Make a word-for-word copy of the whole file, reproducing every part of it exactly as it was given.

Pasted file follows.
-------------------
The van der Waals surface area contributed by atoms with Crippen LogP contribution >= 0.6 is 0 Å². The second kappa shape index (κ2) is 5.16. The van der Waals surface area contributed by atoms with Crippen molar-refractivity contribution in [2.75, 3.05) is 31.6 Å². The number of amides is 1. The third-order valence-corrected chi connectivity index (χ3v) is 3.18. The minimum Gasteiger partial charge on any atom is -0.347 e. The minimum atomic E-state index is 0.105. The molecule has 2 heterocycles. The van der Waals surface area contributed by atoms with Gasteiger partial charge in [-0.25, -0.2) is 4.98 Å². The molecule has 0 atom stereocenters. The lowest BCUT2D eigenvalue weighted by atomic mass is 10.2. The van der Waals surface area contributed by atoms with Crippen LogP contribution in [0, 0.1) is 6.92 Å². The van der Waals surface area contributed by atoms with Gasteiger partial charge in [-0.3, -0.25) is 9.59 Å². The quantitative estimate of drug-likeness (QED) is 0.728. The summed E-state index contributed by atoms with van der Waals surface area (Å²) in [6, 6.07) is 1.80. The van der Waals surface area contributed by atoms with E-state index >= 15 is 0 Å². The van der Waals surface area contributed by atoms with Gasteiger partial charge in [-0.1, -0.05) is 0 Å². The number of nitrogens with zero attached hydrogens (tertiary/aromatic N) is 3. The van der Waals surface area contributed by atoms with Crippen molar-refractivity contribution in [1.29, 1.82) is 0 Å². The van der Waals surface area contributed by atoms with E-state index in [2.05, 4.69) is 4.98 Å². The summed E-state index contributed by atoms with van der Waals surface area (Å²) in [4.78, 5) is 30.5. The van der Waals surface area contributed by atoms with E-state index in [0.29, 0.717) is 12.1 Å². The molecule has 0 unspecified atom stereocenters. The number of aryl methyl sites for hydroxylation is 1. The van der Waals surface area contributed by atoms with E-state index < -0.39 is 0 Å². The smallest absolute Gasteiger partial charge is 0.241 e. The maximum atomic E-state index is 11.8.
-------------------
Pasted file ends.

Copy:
The van der Waals surface area contributed by atoms with Crippen LogP contribution >= 0.6 is 0 Å². The second kappa shape index (κ2) is 5.16. The van der Waals surface area contributed by atoms with Crippen molar-refractivity contribution in [2.75, 3.05) is 31.6 Å². The number of amides is 1. The third-order valence-corrected chi connectivity index (χ3v) is 3.18. The minimum Gasteiger partial charge on any atom is -0.347 e. The minimum atomic E-state index is 0.105. The molecule has 2 heterocycles. The van der Waals surface area contributed by atoms with Gasteiger partial charge in [-0.25, -0.2) is 4.98 Å². The molecule has 0 atom stereocenters. The lowest BCUT2D eigenvalue weighted by atomic mass is 10.2. The van der Waals surface area contributed by atoms with Crippen LogP contribution in [0, 0.1) is 6.92 Å². The van der Waals surface area contributed by atoms with Gasteiger partial charge in [-0.3, -0.25) is 9.59 Å². The quantitative estimate of drug-likeness (QED) is 0.728. The summed E-state index contributed by atoms with van der Waals surface area (Å²) in [6, 6.07) is 1.80. The van der Waals surface area contributed by atoms with E-state index >= 15 is 0 Å². The van der Waals surface area contributed by atoms with Gasteiger partial charge in [-0.1, -0.05) is 0 Å². The number of nitrogens with zero attached hydrogens (tertiary/aromatic N) is 3. The van der Waals surface area contributed by atoms with Crippen molar-refractivity contribution in [1.29, 1.82) is 0 Å². The van der Waals surface area contributed by atoms with E-state index in [2.05, 4.69) is 4.98 Å². The summed E-state index contributed by atoms with van der Waals surface area (Å²) in [4.78, 5) is 30.5. The van der Waals surface area contributed by atoms with E-state index in [0.29, 0.717) is 12.1 Å². The molecule has 0 unspecified atom stereocenters. The number of aryl methyl sites for hydroxylation is 1. The van der Waals surface area contributed by atoms with E-state index < -0.39 is 0 Å². The smallest absolute Gasteiger partial charge is 0.241 e. The maximum atomic E-state index is 11.8.